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Sounds, 21 July 1984 - Steve Keaton

"I'VE been told to be on my best behaviour tonight!" declares Dave Brock, Hawkwind's tattered mentor, in a vaguely slurred mumble.

"That's why they've given us this bloody great bottle of booze! " His wizened fingers indicate a near empty magnum of champagne.

"Yeah it's to keep us quiet" confirms Huw Lloyd Langton. The two laughed together like drains.

Over the past fifteen years the Hawks have become a national institution. Their indefatigable enthusiasm for kitsch SF pomp and eccentric live verve has earned them a legion of astoundingly loyal fans. They're one of the few constants in an ever-changing whirl(d) of fads 'n' fashions. My school days live on in their shadow. The legend is nothing short of daunting.

Brock's whiskered mug regards me with unexplained mirth. But then with his synch pop, three years In the making, solo epic, 'Earthed To The Ground' doing great guns in the independent charts and the 10" mini Hawkwind album 'Independent Daze' set to do similar business I guess he has plenty to be pleased about. Both LP's are clearly more edible than last year's live effort 'Zones'. That was an unkempt, ratsass bootleg of an album which should never have seen the light of day.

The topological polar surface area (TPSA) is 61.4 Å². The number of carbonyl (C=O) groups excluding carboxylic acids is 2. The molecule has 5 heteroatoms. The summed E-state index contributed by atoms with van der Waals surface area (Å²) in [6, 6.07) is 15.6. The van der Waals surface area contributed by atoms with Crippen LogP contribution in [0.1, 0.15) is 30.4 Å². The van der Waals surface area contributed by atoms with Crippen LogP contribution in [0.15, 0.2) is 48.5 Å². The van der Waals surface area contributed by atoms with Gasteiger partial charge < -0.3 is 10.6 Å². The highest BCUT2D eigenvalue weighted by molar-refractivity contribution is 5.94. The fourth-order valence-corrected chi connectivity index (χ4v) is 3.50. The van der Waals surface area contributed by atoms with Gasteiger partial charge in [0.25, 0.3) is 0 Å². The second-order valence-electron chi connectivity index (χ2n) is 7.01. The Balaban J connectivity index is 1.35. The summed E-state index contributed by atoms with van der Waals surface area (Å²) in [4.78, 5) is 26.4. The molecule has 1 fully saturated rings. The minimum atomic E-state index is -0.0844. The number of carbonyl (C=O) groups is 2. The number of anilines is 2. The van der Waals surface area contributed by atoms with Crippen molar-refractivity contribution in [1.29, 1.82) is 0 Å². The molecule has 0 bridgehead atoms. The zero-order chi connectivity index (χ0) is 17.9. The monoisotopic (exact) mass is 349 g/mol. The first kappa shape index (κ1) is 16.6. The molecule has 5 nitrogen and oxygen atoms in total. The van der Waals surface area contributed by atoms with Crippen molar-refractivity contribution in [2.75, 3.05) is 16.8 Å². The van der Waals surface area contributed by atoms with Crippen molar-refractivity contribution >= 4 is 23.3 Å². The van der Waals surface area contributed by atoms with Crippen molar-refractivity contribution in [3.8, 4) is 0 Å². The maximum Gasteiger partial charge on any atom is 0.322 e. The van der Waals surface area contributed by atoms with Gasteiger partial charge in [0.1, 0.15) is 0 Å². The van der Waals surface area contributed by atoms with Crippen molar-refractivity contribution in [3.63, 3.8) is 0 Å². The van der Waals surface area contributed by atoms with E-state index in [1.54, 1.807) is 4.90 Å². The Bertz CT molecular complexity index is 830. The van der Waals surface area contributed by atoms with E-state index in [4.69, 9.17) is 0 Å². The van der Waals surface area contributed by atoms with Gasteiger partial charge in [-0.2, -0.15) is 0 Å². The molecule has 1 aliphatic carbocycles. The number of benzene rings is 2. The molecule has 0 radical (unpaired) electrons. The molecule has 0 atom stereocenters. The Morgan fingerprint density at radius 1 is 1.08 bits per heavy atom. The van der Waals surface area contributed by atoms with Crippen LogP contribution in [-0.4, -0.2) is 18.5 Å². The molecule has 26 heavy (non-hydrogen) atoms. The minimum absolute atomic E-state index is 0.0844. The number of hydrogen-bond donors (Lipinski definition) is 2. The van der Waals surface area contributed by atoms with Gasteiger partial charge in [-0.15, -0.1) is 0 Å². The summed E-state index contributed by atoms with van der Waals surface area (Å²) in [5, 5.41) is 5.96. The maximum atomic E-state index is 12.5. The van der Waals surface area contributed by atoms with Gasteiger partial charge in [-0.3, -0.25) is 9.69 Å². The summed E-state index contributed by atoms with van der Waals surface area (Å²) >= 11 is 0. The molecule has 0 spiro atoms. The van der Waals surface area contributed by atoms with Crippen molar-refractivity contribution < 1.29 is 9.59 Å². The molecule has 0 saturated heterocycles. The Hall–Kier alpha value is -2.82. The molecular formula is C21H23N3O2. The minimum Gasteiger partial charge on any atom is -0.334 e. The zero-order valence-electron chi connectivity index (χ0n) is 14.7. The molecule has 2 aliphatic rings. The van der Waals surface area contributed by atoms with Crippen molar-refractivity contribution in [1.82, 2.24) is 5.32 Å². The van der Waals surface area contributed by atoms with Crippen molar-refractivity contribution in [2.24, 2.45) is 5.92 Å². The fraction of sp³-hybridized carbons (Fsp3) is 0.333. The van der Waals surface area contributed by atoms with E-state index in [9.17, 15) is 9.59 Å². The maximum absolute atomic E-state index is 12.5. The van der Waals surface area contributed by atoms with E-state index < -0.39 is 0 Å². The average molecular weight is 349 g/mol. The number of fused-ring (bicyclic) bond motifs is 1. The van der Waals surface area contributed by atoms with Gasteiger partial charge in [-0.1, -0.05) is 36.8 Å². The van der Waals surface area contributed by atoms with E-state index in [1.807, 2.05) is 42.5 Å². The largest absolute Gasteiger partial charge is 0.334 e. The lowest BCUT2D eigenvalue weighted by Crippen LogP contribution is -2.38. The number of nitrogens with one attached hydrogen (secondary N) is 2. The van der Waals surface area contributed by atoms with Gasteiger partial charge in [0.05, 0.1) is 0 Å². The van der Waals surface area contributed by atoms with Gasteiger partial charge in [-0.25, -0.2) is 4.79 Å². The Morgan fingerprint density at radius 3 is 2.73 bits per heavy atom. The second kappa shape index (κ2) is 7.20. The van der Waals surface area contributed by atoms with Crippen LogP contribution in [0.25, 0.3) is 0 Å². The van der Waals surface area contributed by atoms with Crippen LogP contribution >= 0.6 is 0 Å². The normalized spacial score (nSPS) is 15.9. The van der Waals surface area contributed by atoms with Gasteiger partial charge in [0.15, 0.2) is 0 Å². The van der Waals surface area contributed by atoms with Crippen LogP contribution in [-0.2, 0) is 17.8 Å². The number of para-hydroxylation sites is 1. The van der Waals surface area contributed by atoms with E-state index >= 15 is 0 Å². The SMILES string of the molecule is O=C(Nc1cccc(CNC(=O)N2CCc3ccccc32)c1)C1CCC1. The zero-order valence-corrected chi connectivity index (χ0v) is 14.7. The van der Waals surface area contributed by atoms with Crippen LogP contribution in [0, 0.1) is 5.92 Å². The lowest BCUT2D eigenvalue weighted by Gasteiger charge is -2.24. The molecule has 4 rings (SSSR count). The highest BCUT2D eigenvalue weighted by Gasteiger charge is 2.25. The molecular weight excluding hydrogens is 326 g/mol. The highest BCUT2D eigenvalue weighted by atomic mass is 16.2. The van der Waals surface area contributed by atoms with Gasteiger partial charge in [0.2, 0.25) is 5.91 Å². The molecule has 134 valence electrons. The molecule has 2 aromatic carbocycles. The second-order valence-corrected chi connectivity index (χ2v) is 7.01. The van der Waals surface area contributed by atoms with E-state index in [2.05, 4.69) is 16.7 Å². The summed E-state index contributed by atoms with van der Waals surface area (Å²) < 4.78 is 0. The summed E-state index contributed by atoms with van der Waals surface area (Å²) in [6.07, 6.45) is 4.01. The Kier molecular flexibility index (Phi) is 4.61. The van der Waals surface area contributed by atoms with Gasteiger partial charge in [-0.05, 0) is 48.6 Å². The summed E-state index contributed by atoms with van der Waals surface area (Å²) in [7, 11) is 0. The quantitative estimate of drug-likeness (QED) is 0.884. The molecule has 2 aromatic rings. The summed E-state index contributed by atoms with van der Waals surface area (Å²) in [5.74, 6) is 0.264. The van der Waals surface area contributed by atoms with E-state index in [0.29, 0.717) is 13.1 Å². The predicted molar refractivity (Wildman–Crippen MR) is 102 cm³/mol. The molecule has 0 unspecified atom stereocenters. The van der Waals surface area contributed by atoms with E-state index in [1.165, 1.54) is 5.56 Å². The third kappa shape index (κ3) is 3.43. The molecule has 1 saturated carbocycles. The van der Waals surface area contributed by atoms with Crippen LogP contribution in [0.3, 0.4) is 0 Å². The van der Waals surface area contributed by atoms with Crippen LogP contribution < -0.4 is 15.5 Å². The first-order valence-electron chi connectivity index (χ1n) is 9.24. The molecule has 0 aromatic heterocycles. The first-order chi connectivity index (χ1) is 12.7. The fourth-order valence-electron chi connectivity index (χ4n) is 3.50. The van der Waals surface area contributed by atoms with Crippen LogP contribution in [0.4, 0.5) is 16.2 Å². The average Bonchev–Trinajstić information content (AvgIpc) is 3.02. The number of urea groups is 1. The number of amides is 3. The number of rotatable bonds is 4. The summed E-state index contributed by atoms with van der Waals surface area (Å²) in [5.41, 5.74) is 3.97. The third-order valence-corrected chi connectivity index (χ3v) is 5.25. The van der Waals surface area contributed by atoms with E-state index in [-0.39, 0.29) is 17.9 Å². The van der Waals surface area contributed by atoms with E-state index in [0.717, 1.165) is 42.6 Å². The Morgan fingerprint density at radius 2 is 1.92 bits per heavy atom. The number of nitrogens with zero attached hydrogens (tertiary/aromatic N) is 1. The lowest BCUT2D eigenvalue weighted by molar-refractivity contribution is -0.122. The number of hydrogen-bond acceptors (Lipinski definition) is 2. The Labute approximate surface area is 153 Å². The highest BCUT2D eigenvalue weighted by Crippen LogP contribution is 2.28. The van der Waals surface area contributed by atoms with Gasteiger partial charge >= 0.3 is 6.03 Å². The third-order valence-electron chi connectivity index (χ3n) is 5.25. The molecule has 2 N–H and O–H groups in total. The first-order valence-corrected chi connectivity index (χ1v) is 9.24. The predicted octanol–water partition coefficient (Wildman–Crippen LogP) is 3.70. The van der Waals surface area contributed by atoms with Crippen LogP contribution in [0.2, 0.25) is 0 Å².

Naturally Dave Brock disagrees. "We put that out because the fans wanted it! " he says cheerfully. "They demanded that we release it! Our fans like live albums! "

But where was it recorded? The sleeve gives nothing away...

Huw: "I can't tell you because of contractual reasons. it's a secret! "

"it was great! " declares Brock. "The idea was to do the opposite to Space Ritual, it was an Earth Ritual. It was all about coming back to the planet and getting involved with the Earth spirits."

All sounds pretty cosmic to me. As usual Brock designed the show.

"Generally I come up with a lot of ideas and take them to John Perrin (of Liquid Len and the Lensmen). He'll try and make them workable. We bounce ideas off each other and it all sort of comes together. "